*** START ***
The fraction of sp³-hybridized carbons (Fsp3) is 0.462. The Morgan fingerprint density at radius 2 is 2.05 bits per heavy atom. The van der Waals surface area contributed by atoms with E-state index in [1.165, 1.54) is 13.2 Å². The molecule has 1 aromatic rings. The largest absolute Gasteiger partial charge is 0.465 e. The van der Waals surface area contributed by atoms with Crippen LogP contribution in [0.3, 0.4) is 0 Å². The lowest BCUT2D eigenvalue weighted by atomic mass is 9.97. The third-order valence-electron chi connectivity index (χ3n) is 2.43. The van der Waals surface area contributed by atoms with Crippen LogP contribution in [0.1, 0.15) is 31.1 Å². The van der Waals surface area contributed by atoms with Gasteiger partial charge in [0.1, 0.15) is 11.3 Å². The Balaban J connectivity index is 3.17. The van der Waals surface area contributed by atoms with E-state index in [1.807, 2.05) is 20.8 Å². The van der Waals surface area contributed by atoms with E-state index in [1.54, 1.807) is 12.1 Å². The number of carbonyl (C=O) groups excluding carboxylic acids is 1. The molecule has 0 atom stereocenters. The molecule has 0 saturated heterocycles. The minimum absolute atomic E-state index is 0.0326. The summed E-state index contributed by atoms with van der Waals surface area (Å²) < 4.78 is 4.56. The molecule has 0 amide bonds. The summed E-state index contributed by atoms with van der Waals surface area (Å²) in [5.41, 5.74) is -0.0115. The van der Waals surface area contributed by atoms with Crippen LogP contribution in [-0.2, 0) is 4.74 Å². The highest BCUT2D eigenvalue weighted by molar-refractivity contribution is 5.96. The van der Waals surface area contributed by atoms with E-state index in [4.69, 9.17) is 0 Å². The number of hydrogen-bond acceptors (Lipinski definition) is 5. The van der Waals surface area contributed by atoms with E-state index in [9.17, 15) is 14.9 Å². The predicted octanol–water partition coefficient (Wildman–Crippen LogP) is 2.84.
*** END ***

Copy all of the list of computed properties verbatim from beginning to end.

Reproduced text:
The fraction of sp³-hybridized carbons (Fsp3) is 0.462. The Morgan fingerprint density at radius 2 is 2.05 bits per heavy atom. The van der Waals surface area contributed by atoms with E-state index in [1.165, 1.54) is 13.2 Å². The molecule has 1 aromatic rings. The largest absolute Gasteiger partial charge is 0.465 e. The van der Waals surface area contributed by atoms with Crippen LogP contribution in [0.3, 0.4) is 0 Å². The lowest BCUT2D eigenvalue weighted by atomic mass is 9.97. The third-order valence-electron chi connectivity index (χ3n) is 2.43. The van der Waals surface area contributed by atoms with Crippen LogP contribution in [0.1, 0.15) is 31.1 Å². The van der Waals surface area contributed by atoms with Gasteiger partial charge in [0.1, 0.15) is 11.3 Å². The Balaban J connectivity index is 3.17. The van der Waals surface area contributed by atoms with E-state index in [1.807, 2.05) is 20.8 Å². The van der Waals surface area contributed by atoms with E-state index in [1.54, 1.807) is 12.1 Å². The number of carbonyl (C=O) groups excluding carboxylic acids is 1. The molecule has 0 atom stereocenters. The molecule has 0 saturated heterocycles. The minimum absolute atomic E-state index is 0.0326. The summed E-state index contributed by atoms with van der Waals surface area (Å²) < 4.78 is 4.56. The molecule has 0 amide bonds. The summed E-state index contributed by atoms with van der Waals surface area (Å²) in [5.41, 5.74) is -0.0115. The van der Waals surface area contributed by atoms with Crippen LogP contribution in [-0.2, 0) is 4.74 Å². The highest BCUT2D eigenvalue weighted by molar-refractivity contribution is 5.96. The van der Waals surface area contributed by atoms with E-state index in [4.69, 9.17) is 0 Å². The number of hydrogen-bond acceptors (Lipinski definition) is 5. The van der Waals surface area contributed by atoms with E-state index in [9.17, 15) is 14.9 Å². The predicted octanol–water partition coefficient (Wildman–Crippen LogP) is 2.84.